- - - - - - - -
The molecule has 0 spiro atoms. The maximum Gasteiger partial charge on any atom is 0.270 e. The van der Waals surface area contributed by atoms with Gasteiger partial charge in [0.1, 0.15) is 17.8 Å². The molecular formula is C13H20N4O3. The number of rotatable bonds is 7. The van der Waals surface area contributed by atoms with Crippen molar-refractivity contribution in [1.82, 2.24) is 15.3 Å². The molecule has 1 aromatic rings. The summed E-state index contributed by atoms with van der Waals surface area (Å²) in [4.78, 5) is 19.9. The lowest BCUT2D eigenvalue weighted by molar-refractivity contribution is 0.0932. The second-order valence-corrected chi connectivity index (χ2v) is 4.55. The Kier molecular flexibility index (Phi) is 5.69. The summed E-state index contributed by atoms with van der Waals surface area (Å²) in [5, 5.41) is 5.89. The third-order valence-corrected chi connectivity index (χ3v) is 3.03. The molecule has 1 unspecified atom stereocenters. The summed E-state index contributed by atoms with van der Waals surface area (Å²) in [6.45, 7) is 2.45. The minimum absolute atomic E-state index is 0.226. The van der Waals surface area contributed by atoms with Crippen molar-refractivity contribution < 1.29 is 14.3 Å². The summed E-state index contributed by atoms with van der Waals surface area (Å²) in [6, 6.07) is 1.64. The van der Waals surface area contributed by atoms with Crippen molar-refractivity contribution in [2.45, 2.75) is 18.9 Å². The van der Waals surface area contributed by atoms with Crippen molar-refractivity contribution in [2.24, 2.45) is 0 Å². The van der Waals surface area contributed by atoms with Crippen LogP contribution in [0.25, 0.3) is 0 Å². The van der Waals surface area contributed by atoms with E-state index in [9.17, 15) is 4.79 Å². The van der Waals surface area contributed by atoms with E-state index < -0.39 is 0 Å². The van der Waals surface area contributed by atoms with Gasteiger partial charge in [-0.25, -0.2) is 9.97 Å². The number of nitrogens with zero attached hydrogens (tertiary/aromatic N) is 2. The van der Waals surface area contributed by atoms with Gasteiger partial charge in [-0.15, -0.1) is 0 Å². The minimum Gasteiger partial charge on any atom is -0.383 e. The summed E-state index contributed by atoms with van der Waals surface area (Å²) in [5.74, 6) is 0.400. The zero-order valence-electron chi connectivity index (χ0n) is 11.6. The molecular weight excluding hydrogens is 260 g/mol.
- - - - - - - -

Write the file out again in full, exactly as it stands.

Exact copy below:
The molecule has 0 spiro atoms. The maximum Gasteiger partial charge on any atom is 0.270 e. The van der Waals surface area contributed by atoms with Gasteiger partial charge in [0.1, 0.15) is 17.8 Å². The molecular formula is C13H20N4O3. The number of rotatable bonds is 7. The van der Waals surface area contributed by atoms with Crippen molar-refractivity contribution in [1.82, 2.24) is 15.3 Å². The molecule has 1 aromatic rings. The summed E-state index contributed by atoms with van der Waals surface area (Å²) in [4.78, 5) is 19.9. The lowest BCUT2D eigenvalue weighted by molar-refractivity contribution is 0.0932. The second-order valence-corrected chi connectivity index (χ2v) is 4.55. The Kier molecular flexibility index (Phi) is 5.69. The summed E-state index contributed by atoms with van der Waals surface area (Å²) in [5, 5.41) is 5.89. The third-order valence-corrected chi connectivity index (χ3v) is 3.03. The molecule has 1 unspecified atom stereocenters. The summed E-state index contributed by atoms with van der Waals surface area (Å²) in [6.45, 7) is 2.45. The minimum absolute atomic E-state index is 0.226. The van der Waals surface area contributed by atoms with Crippen molar-refractivity contribution < 1.29 is 14.3 Å². The summed E-state index contributed by atoms with van der Waals surface area (Å²) in [6, 6.07) is 1.64. The van der Waals surface area contributed by atoms with Crippen molar-refractivity contribution in [2.45, 2.75) is 18.9 Å². The van der Waals surface area contributed by atoms with Crippen molar-refractivity contribution in [2.24, 2.45) is 0 Å². The van der Waals surface area contributed by atoms with Crippen LogP contribution in [0.25, 0.3) is 0 Å². The van der Waals surface area contributed by atoms with E-state index in [9.17, 15) is 4.79 Å². The van der Waals surface area contributed by atoms with E-state index < -0.39 is 0 Å². The van der Waals surface area contributed by atoms with Gasteiger partial charge in [-0.25, -0.2) is 9.97 Å². The number of nitrogens with zero attached hydrogens (tertiary/aromatic N) is 2. The van der Waals surface area contributed by atoms with Gasteiger partial charge in [-0.15, -0.1) is 0 Å². The minimum Gasteiger partial charge on any atom is -0.383 e. The summed E-state index contributed by atoms with van der Waals surface area (Å²) in [5.74, 6) is 0.400. The zero-order valence-electron chi connectivity index (χ0n) is 11.6. The molecular weight excluding hydrogens is 260 g/mol.